- Page 1Sharp LC-46LE831E
- Page 2 Features and 3D picture quality
- Page 3 2D picture quality and audio performance
Heading into the 46LE831E’s onscreen menus turns out to be quite a daunting adventure – mostly because there’s so much to get your teeth into, but partly because the menus struggle to deal with everything in an efficient way.
The basic idea behind the menus is solid. Hit the menu button and the picture shrinks down to accommodate a cross-axis set of menus based around the top right corner of the screen.
This means you can keep watching the picture while you make your adjustments. But it also means there isn’t as much space left as we’d like for the menu options, especially as they include such sophisticated fine-tuning tools as a colour management system (with hue, saturation and ‘value’ adjustments for the six primary colours), multiple settings for the TV’s scanning backlight, a gamma adjustment, and different levels of the set’s ‘Film Mode’ motion processing.
Both the Film Mode and Scanning backlight features need to be treated with great care, though, as they can make pictures look processed, artefact-heavy and generally unnatural if set to high. Actually, the Film Mode can cause flickering around moving objects even on its lowest-power setting during Blu-ray viewing.
Just as well, then, that unlike many previous Sharp TVs, the 46LE831E’s natural response time seems very good, meaning there’s precious little motion blur even with the motion processing options off.
The 46LE831E claims a 200Hz refresh rate thanks to the combination of the scanning backlight with native 100Hz processing. What’s more, the full HD panel is one of Sharp’s new X-Gen ones, which claims to boost contrast significantly by delivering more precise pixel control to reduce light leakage.
Popping on a pair of Sharp’s 3D glasses and settling down to watch the 46LE831E, two things became immediately apparent. First, the glasses are more comfortable than most, sitting comfortably on your nose and covering pretty much all of your field of vision. Second, 3D pictures look unexpectedly but gratifyingly brilliant.
The most strikingly obvious reason for this is the exceptionally small amount of crosstalk in the picture. Sharp’s press blurb on the 46LE831 suggests crosstalk has been reduced by at least 30% from the first 3D Quattron set, and from the puny amounts of ghosting we can see, this actually appears to be a conservative figure.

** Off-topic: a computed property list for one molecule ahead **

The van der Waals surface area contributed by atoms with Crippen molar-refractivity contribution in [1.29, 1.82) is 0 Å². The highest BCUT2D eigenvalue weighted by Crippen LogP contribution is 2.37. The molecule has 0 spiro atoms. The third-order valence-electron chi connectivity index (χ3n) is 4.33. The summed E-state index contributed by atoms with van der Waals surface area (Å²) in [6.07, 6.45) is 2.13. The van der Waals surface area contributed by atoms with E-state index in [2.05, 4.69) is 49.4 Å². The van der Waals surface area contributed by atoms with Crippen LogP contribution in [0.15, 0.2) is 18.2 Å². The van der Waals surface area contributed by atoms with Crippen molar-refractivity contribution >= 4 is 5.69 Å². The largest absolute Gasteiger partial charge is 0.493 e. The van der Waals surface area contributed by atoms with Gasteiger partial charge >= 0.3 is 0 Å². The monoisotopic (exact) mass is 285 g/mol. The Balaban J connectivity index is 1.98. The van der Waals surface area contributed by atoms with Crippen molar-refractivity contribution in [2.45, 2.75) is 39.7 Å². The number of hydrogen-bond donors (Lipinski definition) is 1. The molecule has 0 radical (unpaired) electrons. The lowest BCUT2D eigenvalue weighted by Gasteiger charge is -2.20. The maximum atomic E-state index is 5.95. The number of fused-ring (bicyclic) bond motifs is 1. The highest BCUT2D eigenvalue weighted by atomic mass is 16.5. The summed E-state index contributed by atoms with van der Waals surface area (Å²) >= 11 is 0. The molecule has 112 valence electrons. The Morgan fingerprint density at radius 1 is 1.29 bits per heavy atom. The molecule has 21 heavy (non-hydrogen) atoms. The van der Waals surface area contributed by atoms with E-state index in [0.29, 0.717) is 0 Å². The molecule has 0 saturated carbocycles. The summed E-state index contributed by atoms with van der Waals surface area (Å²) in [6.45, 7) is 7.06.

Crosstalk hasn’t been completely eliminated; it’s still vaguely evident on really tough sequences like the Tangled lantern or Golden Gate Bridge sequences in Monsters Vs Aliens. But you generally either won’t see it at all, or else it will appear more as a very subtle halo around an object rather than an obvious, distracting ‘ghost’.
Not having to squint through crosstalk makes it easier to appreciate the 46LE831’s lovely knack of bringing out the full HD detail levels in 3D Blu-rays, and the way this sharpness remains largely intact when there’s motion going on within the 3D frame.
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Also pretty stunning about the 46LE831’s 3D pictures is how bright and vibrant they are. As we’ll confirm in the 2D section of this review, the set is arguably the brightest and most vibrant edge LED TV we’ve seen, which proves hugely effective in combatting the inevitable dimming effect of the active shutter glasses. The brightness also ensures that detail levels remain high even in dark parts of the picture.
Still reeling from the leap forward Sharp has made with its 3D pictures, we could scarcely wait to see how the improvements might translate to 2D. And for the most part we weren’t disappointed.